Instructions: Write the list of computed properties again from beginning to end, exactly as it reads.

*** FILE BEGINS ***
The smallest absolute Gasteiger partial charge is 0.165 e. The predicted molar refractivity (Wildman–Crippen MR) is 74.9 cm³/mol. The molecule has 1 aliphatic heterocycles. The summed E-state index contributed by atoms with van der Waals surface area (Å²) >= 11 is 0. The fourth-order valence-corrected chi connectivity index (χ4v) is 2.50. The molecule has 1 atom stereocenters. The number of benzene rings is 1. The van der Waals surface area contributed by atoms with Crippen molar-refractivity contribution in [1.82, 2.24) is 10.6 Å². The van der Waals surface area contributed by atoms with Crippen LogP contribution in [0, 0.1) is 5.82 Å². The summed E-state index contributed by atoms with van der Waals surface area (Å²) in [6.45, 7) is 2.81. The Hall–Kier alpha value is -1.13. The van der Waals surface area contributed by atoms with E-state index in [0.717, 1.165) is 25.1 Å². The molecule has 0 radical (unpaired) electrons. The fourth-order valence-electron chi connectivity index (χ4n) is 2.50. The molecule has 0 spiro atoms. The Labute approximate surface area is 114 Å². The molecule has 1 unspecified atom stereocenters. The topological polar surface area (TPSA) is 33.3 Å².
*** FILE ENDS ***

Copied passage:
The smallest absolute Gasteiger partial charge is 0.165 e. The predicted molar refractivity (Wildman–Crippen MR) is 74.9 cm³/mol. The molecule has 1 aliphatic heterocycles. The summed E-state index contributed by atoms with van der Waals surface area (Å²) >= 11 is 0. The fourth-order valence-corrected chi connectivity index (χ4v) is 2.50. The molecule has 1 atom stereocenters. The number of benzene rings is 1. The van der Waals surface area contributed by atoms with Crippen molar-refractivity contribution in [1.82, 2.24) is 10.6 Å². The van der Waals surface area contributed by atoms with Crippen LogP contribution in [0, 0.1) is 5.82 Å². The summed E-state index contributed by atoms with van der Waals surface area (Å²) in [6.45, 7) is 2.81. The Hall–Kier alpha value is -1.13. The van der Waals surface area contributed by atoms with E-state index in [0.717, 1.165) is 25.1 Å². The molecule has 0 radical (unpaired) electrons. The fourth-order valence-electron chi connectivity index (χ4n) is 2.50. The molecule has 0 spiro atoms. The Labute approximate surface area is 114 Å². The molecule has 1 unspecified atom stereocenters. The topological polar surface area (TPSA) is 33.3 Å².